Susan Dady, The Andrew W. Mellon Foundation

TITLE: Program Associate

FUNDING AREAS: Higher education, liberal arts faculty career enhancement, liberal arts curricula development, digital humanities

CONTACT: Visit PeopleFinder for email and phone number (paid subscribers only)

IP TAKE: Dady's concern is anything and everything that relates to liberal arts colleges. She seems amenable to any ideas about how to save this endangered species of college from extinction and what can be done to make life easier for faculty in this area.

PROFILE: Susan I. Dady assists with the management of The Andrew W. Mellon Foundation's grant making portfolio of over 125 liberal arts colleges. According to its website, Mellon has a previously established list of 70 schools from whom they will accept proposals. They base their list on these schools' dedication to the "liberal arts" variety of education as opposed to a more vocationally-oriented approach.

Dady's program works to enhance faculty careers. Several of Mellon’s program officers in this initiative have finance work experience, including Dady, who was an executive assistant to senior management in Informational Technology and Institutional Investment Management at Morgan Stanley for eight years before joining Mellon. So Dady and the cohorts on her team don't shy away from ideas about how to make the financial aspect of academic life less of a nightmare. For example, they have funded research and solutions for faculty retirements at Union College since 1999. They started with a $19,000 research grant to a husband-and-wife led research initiative, Mellon College Retirement Project. Linda and Kevin Cool studied retirement decisions patterns of senior academic faculty. Mellon gave $768,000 in continued support for the program 2002.

Throughout the remainder of the decade, this project blossomed into The Emeriti Consortium for Retirement Health Solutions. The Emeriti Consortium combines several major providers of retirement services into a single package, specifically designed to meet the needs of retiring university faculty. The Emeriti Consortium had received more than $6 million from Mellon in 2005. Linda Cool told Union College's news organ that her and her husband's "research probably wouldn't have gone any further than a scholarly article or book," without the foundation's support.

Mellon's grantmaking to liberal arts colleges also works to develop information technologies at university libraries. Any time you've heard the term "digital humanities" swatted around on campus, there’s a good chance that Mellon had something to do with it. Here, they grant money to programs like the National Institute for Technology in Liberal Education (NITLE). Founded on funding from Mellon in 2001, NITLE works out of Southwestern University in Texas. They make it their business to help liberal arts colleges "integrate emerging and newer digital technologies into teaching, learning, scholarship, and information management." The program received $800,000 in follow-up support during 2012. The foundation also gave seed money that led to the development of two widely used digital academic resources: Jstor and Artstor.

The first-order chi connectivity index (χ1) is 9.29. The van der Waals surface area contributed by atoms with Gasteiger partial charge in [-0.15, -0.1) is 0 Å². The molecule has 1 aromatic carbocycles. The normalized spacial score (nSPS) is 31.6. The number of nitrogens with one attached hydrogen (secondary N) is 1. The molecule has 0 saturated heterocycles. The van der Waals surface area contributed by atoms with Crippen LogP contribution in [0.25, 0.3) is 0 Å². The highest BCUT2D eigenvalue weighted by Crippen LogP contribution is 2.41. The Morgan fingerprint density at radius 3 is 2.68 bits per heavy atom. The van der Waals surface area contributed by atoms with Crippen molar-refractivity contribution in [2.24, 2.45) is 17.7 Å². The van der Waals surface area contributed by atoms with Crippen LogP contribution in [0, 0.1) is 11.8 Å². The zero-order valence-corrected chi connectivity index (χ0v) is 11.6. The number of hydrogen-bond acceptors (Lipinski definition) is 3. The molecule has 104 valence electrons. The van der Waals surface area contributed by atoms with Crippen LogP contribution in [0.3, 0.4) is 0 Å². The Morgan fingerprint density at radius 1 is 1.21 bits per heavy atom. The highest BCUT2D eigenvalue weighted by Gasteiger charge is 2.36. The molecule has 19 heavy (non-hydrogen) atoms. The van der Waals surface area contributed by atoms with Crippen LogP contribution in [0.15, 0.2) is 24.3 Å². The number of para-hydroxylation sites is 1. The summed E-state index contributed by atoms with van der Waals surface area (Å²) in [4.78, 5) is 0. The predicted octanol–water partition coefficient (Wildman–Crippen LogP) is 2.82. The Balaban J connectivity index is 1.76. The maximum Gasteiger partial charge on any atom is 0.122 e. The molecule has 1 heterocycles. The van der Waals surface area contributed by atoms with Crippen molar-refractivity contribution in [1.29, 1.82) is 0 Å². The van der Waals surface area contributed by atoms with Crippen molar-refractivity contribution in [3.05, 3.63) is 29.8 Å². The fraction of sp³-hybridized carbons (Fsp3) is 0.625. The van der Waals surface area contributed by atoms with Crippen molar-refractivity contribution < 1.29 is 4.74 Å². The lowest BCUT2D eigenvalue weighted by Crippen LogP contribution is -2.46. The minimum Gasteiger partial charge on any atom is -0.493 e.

The foundation's liberal arts college initiative also helps academic faculty renovate antiquated curricula. The basic idea here is to figure out how to keep liberal arts teachings relevant in a rapidly changing culture. Mellon sponsored a symposium at Trinity University on what the university can do to help liberal arts programs do to prepare their coursework for the future. In 2012, the foundation gave $600,000 to Clark University's Liberal Education and Effective Practice (LEEP) program.

The fourth and final area of Dady's grantmaking jurisdiction at Mellon is to help university presidents implement specific ideas for their liberal arts colleges that they could not otherwise get funded. The foundation does so through what they call "Presidential Leadership Grants." The ideas most likely to win these grants are ones about how to improve, expand, or better integrate liberal arts colleges on campus.

Jake B. Shrum, president of Southwestern University, received a quarter million dollars in 2004 to hire a new information officer at their school and fund a business professor with a plan on "how the liberal arts can support undergraduate business education." After 11 years of distinguished service to Iowa's Grinnell College, former president Russell K. Osgood also won his university another $250,000 leadership grant to "conduct a needs analysis for a new campus library and for interdisciplinary teaching and learning spaces in the humanities and social studies departments" at Grinnell in 2010.